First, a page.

What Is the Nd:YAG Laser and What Is it Used For?
Over the past several years I have been following the research on lasers in dentistry. Recent research findings have indicated that now is the right time to incorporate the Nd:YAG laser into my New York City practice. Formally known as the “neodymium-doped yttrium aluminum garnet,” it is named for the crystal it uses. The properties of this laser meet all the goals of surgery for periodontal disease and peri-implantitis, but the treatment can be even less invasive than surgery. In this newsletter, I would like to review my thought process of incorporating this newer technology into my practice.
The primary goal of periodontal disease therapy is to establish periodontal health. This can be accomplished through pocket reduction and attachment gain. The ultimate goal is to regenerate lost structures, including bone, cementum, and periodontal ligament. Over the past year, I have been using a microscope with piezo ultrasonics for scaling and root planing. Research shows that a large percentage of calculus remains after phase I therapy. The microscope and its associated illumination allow me to remove more calculus than possible with loupes. This has resulted in a very significant reduction in deep probing depths leading to normal sulcus depths. After scaling and root planning, typically, a long junctional epithelium (LJE) is formed. This is a type of tissue adhesion to tooth structure. Although LJE can be stable over time, it would be ideal if true reattachment (cementum and inserting collagen fibers) or regeneration (cementum, pdl, and bone) could occur with a minimally invasive technique. Regeneration can occur with surgical intervention, and that is sometimes the only way to address sites that do not heal with nonsurgical care. In the past, I have written newsletters based on articles comparing lasers to scaling and root planing. This research shows lasers are no more efficacious in reducing probing depths than scaling and root planing. However histologic studies by Yukna, in 2007 and Nevins in 2012, showed the Nd:YAG laser with piezo ultrasonic instrumentation (LANAP-Laser Assisted New Attachment Procedure) resulted in new attachment in3 months and regeneration and reattachment in 50% of the patients at 6months.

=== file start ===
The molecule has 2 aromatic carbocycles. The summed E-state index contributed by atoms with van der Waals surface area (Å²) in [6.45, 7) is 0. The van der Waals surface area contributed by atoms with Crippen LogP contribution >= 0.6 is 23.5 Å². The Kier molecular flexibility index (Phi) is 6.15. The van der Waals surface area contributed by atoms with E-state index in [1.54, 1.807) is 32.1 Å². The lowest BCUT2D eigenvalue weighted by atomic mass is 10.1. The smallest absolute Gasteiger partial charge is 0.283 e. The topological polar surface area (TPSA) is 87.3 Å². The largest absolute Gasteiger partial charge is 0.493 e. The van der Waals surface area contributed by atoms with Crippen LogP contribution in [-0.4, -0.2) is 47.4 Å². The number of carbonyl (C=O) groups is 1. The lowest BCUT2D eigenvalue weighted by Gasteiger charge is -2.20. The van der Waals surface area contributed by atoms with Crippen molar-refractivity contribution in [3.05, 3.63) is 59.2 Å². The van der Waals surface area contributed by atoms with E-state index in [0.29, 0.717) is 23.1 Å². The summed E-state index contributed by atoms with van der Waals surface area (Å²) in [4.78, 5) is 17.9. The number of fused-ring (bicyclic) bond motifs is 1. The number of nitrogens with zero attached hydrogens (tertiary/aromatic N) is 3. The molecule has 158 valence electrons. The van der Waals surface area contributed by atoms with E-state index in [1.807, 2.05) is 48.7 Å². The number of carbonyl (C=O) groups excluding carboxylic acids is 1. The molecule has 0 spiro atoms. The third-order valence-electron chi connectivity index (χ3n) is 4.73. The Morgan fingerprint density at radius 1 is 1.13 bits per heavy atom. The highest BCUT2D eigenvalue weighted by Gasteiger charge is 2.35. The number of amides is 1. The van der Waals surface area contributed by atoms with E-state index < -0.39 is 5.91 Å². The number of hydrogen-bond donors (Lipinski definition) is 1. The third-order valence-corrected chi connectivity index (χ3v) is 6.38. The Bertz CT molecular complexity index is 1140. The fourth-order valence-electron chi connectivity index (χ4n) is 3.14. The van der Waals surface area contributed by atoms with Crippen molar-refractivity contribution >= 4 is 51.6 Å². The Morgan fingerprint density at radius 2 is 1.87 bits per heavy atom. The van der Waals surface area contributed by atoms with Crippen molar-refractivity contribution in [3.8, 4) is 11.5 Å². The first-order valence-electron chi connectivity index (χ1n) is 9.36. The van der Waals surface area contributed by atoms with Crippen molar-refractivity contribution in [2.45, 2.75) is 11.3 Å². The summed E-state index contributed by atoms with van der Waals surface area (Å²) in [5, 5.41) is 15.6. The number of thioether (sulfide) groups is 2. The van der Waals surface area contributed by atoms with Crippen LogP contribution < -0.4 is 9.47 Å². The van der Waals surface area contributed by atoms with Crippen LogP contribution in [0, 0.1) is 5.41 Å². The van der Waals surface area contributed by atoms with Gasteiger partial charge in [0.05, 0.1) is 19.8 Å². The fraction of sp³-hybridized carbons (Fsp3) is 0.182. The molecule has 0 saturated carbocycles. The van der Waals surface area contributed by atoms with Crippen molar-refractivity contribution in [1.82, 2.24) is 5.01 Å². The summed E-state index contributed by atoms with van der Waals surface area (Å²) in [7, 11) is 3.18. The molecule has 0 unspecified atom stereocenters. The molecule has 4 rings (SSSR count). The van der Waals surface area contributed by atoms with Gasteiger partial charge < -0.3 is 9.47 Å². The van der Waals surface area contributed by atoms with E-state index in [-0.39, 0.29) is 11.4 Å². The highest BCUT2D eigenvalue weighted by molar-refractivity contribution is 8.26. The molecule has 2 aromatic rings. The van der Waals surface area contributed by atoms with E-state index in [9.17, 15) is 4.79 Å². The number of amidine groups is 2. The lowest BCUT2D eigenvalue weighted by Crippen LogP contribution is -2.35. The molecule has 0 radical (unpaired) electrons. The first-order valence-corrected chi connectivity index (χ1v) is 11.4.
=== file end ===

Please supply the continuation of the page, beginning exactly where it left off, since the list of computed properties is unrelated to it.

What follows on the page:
Considering these research results and their implications for treatment of periodontal disease, I decided that the combination of the microscope, piezo, and laser would allow me to do a number of things: maximize the amount of calculus removal, be more skillful with the laser, and have the greatest probability of regeneration or reattachment. So far, results in my New York practice have shown acceptance to be excellent. There is minimal to no post-op discomfort, and minimal recession is incurred. I look forward to exciting results using these minimally invasive technologies to treat the people of New York.
If you have patients who are interested in a comprehensive and minimally invasive way to treat their periodontal disease, please consider the combination of the microscope, piezo, and Nd:YAG laser. This approach works best when the tissues are inflamed. The laser targets a certain pigmentation found in inflammatory tissue and periodontal pathogens, so if possible, please don’t scale and root plane prior to referring the patient.
Patients in New York City should seek the highest level of care if there is a concern about periodontal disease. The Nd:YAG laser allows me to provide a better quality of care to everyone with, quite literally, laser precision. Call (212) 702-9088 with questions or come into my practice for a consultation at any time.